The effect of rhsTM or rhsTM G412D on thrombin generation was determined by thrombin generation test (TGT) using a calibrated automated thrombogram system (Thrombinoscope BV, Maastricht, Netherlands)18 according to the manufacturer’s instructions. Briefly, 20 µL of PPP-reagent (Thermo-Fisher Scientific, Waltham, MA) containing 15 pM tissue factor and 24 µM phospholipid vesicles was added to the mixture of normal human plasma (72 µL) and various concentrations of rhsTM or rhsTM G412D (8 µL) and FluCa-Kit (Thermo-Fisher Scientific; 20 µL) containing 2.5 mM thrombin substrate (Z-Gly-Gly-Arg-7-amino-4-methylcoumarin) and 100 mM CaCl2. Generated thrombin was monitored in real time as the amount of fluorescent aminomethyl coumarin.
Measurement of the protein C-activating cofactor activity of recombinant TMs
The effects of the cofactor activity of rhsTM or rhsTM G412D on thrombin-catalyzed protein C activation were determined as described.6 Briefly, a 100-µL reaction mixture containing thrombin (0.25 µg/mL), protein C (25 µg/mL), and various concentrations of Recomodulin, rhsTM, or rhsTM G412D was incubated for 60 minutes. The reaction was stopped by adding 50 µL of 100 µM argatroban, a thrombin-specific inhibitor (Tokyo Chemical Industry, Tokyo, Japan). Then the APC activity was determined using a specific substrate, Glu-Pro-Arg-pNA (S-2366; Chromogenix). The p-nitroanilide (pNA) liberated by APC for 15 minutes was determined at 405 nm with a microplate reader (Ultrospec 2100pro; Amersham Biosciences).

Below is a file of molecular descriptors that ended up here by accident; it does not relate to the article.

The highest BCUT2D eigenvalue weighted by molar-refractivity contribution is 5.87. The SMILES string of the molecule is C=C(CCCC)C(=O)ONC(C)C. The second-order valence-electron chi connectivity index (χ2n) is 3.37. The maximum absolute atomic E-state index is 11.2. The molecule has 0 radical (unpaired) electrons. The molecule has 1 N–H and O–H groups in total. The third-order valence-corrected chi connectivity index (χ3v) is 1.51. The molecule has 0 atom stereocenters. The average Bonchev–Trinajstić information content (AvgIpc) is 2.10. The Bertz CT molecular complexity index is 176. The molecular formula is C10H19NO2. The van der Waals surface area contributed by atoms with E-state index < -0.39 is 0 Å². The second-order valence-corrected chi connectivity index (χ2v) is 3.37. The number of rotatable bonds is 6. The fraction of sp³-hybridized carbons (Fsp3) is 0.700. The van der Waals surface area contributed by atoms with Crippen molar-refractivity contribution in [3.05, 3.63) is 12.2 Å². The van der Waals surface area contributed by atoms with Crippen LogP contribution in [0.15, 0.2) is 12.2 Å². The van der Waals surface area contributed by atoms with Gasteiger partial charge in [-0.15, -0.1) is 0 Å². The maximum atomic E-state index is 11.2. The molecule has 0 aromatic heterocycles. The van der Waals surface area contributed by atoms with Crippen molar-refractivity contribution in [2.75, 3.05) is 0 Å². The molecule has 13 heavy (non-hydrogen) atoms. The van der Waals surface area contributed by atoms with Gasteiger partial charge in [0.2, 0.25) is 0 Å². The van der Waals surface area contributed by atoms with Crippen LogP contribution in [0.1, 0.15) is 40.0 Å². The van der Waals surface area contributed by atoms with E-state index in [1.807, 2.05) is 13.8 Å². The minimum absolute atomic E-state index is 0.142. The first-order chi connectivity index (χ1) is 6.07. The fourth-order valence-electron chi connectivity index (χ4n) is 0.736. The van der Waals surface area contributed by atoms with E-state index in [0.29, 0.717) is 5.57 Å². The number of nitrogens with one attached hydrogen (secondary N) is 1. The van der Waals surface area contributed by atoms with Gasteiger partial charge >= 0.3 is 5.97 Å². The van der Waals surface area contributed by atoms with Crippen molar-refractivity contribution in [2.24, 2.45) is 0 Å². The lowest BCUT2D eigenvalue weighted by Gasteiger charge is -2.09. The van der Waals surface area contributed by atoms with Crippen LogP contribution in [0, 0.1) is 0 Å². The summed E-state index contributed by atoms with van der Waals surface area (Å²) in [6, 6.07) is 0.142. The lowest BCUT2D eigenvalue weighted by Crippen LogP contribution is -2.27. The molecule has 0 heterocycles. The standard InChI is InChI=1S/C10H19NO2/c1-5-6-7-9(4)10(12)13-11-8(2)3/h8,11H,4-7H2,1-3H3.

Measurement of the TAFI-activating cofactor activity of recombinant TMs
The effect of rhsTM or rhsTM G412D on the thrombin-catalyzed activation of TAFI was determined by the previously described method.19 In brief, 100 µL of reaction mixture containing thrombin (0.05 µg/mL), TAFI (4.5 µg/mL; Haematologic Technologies, Essex Junction, VT), and various concentrations of Recomodulin, rhsTM, or rhsTM G412D (0-10 µg/mL) was incubated at 37°C for 30 minutes. The reaction was stopped by adding 5 µL of 500 µM argatroban, and then 10 µL of the reaction mixture was mixed with 5 µL of hippuryl-L-Arg (30 mM) and incubated at 37°C for 60 minutes. The reaction was stopped by adding 75 µL of 0.25 M phosphate buffer (pH 8.3) and 100 µL of cyanuric chloride in 1,4-dioxane, and then the mixture was centrifuged at 20 000g for 10 minutes at room temperature. The supernatant (100 µL) was transferred to a 96-well microplate, and the absorbance at 405 nm was measured using a microplate reader (iMark Microplate Reader; Bio-Rad).